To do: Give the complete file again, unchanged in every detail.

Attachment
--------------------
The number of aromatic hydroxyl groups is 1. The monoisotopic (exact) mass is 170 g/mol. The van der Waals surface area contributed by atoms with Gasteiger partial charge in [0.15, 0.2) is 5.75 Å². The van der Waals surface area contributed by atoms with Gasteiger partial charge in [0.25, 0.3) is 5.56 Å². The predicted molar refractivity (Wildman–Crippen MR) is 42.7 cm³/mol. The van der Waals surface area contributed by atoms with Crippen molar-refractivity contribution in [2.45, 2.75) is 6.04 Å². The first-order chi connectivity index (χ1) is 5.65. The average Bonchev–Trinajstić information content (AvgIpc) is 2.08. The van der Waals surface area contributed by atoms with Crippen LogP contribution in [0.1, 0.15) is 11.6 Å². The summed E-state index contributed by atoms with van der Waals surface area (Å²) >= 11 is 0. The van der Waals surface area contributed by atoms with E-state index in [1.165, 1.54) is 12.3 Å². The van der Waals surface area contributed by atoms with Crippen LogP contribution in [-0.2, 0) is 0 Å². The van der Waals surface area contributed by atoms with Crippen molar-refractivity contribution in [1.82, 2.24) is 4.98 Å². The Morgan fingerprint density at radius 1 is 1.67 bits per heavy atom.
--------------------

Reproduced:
The number of aromatic hydroxyl groups is 1. The monoisotopic (exact) mass is 170 g/mol. The van der Waals surface area contributed by atoms with Gasteiger partial charge in [0.15, 0.2) is 5.75 Å². The van der Waals surface area contributed by atoms with Gasteiger partial charge in [0.25, 0.3) is 5.56 Å². The predicted molar refractivity (Wildman–Crippen MR) is 42.7 cm³/mol. The van der Waals surface area contributed by atoms with Crippen molar-refractivity contribution in [2.45, 2.75) is 6.04 Å². The first-order chi connectivity index (χ1) is 5.65. The average Bonchev–Trinajstić information content (AvgIpc) is 2.08. The van der Waals surface area contributed by atoms with Crippen LogP contribution in [0.1, 0.15) is 11.6 Å². The summed E-state index contributed by atoms with van der Waals surface area (Å²) >= 11 is 0. The van der Waals surface area contributed by atoms with E-state index in [1.165, 1.54) is 12.3 Å². The van der Waals surface area contributed by atoms with Crippen LogP contribution in [-0.2, 0) is 0 Å². The van der Waals surface area contributed by atoms with Crippen molar-refractivity contribution in [1.82, 2.24) is 4.98 Å². The Morgan fingerprint density at radius 1 is 1.67 bits per heavy atom.